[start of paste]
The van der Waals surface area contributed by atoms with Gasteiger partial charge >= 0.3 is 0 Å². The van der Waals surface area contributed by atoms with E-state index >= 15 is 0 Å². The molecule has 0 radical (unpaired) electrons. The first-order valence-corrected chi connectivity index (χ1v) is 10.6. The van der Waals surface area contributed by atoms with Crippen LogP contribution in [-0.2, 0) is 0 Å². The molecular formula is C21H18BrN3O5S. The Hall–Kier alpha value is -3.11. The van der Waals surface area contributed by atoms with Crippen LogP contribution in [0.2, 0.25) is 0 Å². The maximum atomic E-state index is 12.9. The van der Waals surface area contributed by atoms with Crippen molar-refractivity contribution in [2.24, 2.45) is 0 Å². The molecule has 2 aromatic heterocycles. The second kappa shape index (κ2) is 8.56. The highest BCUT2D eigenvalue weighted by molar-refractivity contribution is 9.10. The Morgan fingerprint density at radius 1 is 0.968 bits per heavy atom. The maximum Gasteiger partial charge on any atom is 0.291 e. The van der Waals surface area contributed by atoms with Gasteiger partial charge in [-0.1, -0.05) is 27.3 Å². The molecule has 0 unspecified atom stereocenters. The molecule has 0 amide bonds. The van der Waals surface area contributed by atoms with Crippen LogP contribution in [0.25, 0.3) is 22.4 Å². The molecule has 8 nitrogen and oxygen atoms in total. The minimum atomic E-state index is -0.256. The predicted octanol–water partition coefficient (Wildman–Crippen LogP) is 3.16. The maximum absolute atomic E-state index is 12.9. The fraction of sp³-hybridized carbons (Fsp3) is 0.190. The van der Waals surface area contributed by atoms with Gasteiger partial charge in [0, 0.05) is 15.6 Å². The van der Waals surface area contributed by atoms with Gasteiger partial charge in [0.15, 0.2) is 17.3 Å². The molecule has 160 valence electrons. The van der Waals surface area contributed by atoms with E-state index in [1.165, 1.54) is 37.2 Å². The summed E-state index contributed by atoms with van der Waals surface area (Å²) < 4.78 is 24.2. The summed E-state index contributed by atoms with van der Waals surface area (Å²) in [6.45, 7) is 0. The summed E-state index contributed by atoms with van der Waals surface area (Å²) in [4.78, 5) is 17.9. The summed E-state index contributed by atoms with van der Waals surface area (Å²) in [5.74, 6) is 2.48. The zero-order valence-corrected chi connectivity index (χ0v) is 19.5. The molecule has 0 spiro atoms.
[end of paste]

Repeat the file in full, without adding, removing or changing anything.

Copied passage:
The van der Waals surface area contributed by atoms with Gasteiger partial charge >= 0.3 is 0 Å². The van der Waals surface area contributed by atoms with E-state index >= 15 is 0 Å². The molecule has 0 radical (unpaired) electrons. The first-order valence-corrected chi connectivity index (χ1v) is 10.6. The van der Waals surface area contributed by atoms with Crippen LogP contribution in [-0.2, 0) is 0 Å². The molecular formula is C21H18BrN3O5S. The Hall–Kier alpha value is -3.11. The van der Waals surface area contributed by atoms with Crippen LogP contribution in [0.2, 0.25) is 0 Å². The maximum atomic E-state index is 12.9. The van der Waals surface area contributed by atoms with Crippen molar-refractivity contribution in [2.24, 2.45) is 0 Å². The molecule has 2 aromatic heterocycles. The second kappa shape index (κ2) is 8.56. The highest BCUT2D eigenvalue weighted by molar-refractivity contribution is 9.10. The Morgan fingerprint density at radius 1 is 0.968 bits per heavy atom. The maximum Gasteiger partial charge on any atom is 0.291 e. The van der Waals surface area contributed by atoms with Gasteiger partial charge in [-0.1, -0.05) is 27.3 Å². The molecule has 0 unspecified atom stereocenters. The molecule has 0 amide bonds. The van der Waals surface area contributed by atoms with Crippen LogP contribution in [0.25, 0.3) is 22.4 Å². The molecule has 8 nitrogen and oxygen atoms in total. The minimum atomic E-state index is -0.256. The predicted octanol–water partition coefficient (Wildman–Crippen LogP) is 3.16. The maximum absolute atomic E-state index is 12.9. The fraction of sp³-hybridized carbons (Fsp3) is 0.190. The van der Waals surface area contributed by atoms with Gasteiger partial charge in [0, 0.05) is 15.6 Å². The van der Waals surface area contributed by atoms with Gasteiger partial charge in [0.15, 0.2) is 17.3 Å². The molecule has 160 valence electrons. The van der Waals surface area contributed by atoms with E-state index in [1.165, 1.54) is 37.2 Å². The summed E-state index contributed by atoms with van der Waals surface area (Å²) < 4.78 is 24.2. The summed E-state index contributed by atoms with van der Waals surface area (Å²) in [6.45, 7) is 0. The summed E-state index contributed by atoms with van der Waals surface area (Å²) in [4.78, 5) is 17.9. The summed E-state index contributed by atoms with van der Waals surface area (Å²) in [5.74, 6) is 2.48. The zero-order valence-corrected chi connectivity index (χ0v) is 19.5. The molecule has 0 spiro atoms.